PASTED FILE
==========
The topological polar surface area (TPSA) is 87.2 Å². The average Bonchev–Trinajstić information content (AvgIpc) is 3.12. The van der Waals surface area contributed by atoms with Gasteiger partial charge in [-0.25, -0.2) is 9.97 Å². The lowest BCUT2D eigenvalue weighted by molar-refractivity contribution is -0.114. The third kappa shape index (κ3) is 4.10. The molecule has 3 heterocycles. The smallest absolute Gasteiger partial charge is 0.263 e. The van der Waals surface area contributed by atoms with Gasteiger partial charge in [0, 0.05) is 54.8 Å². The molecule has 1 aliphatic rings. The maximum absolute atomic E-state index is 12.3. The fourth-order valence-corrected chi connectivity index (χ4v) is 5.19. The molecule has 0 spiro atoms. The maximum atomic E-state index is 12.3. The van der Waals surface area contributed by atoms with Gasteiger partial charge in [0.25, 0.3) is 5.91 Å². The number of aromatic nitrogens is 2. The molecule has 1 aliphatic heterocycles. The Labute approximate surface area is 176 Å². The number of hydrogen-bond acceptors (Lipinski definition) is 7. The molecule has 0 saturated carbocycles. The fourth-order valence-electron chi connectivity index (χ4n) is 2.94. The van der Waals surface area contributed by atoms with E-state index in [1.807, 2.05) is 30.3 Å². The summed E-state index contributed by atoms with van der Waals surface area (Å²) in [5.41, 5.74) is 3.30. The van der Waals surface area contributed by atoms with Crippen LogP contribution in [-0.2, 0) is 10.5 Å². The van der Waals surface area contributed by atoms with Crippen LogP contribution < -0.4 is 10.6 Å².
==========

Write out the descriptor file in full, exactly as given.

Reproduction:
The topological polar surface area (TPSA) is 87.2 Å². The average Bonchev–Trinajstić information content (AvgIpc) is 3.12. The van der Waals surface area contributed by atoms with Gasteiger partial charge in [-0.25, -0.2) is 9.97 Å². The lowest BCUT2D eigenvalue weighted by molar-refractivity contribution is -0.114. The third kappa shape index (κ3) is 4.10. The molecule has 3 heterocycles. The smallest absolute Gasteiger partial charge is 0.263 e. The van der Waals surface area contributed by atoms with Gasteiger partial charge in [0, 0.05) is 54.8 Å². The molecule has 1 aliphatic rings. The maximum absolute atomic E-state index is 12.3. The fourth-order valence-corrected chi connectivity index (χ4v) is 5.19. The molecule has 0 spiro atoms. The maximum atomic E-state index is 12.3. The van der Waals surface area contributed by atoms with Gasteiger partial charge in [0.25, 0.3) is 5.91 Å². The number of aromatic nitrogens is 2. The molecule has 1 aliphatic heterocycles. The Labute approximate surface area is 176 Å². The number of hydrogen-bond acceptors (Lipinski definition) is 7. The molecule has 0 saturated carbocycles. The fourth-order valence-electron chi connectivity index (χ4n) is 2.94. The van der Waals surface area contributed by atoms with E-state index in [1.807, 2.05) is 30.3 Å². The summed E-state index contributed by atoms with van der Waals surface area (Å²) in [5.41, 5.74) is 3.30. The van der Waals surface area contributed by atoms with Crippen LogP contribution in [-0.2, 0) is 10.5 Å². The van der Waals surface area contributed by atoms with Crippen LogP contribution < -0.4 is 10.6 Å².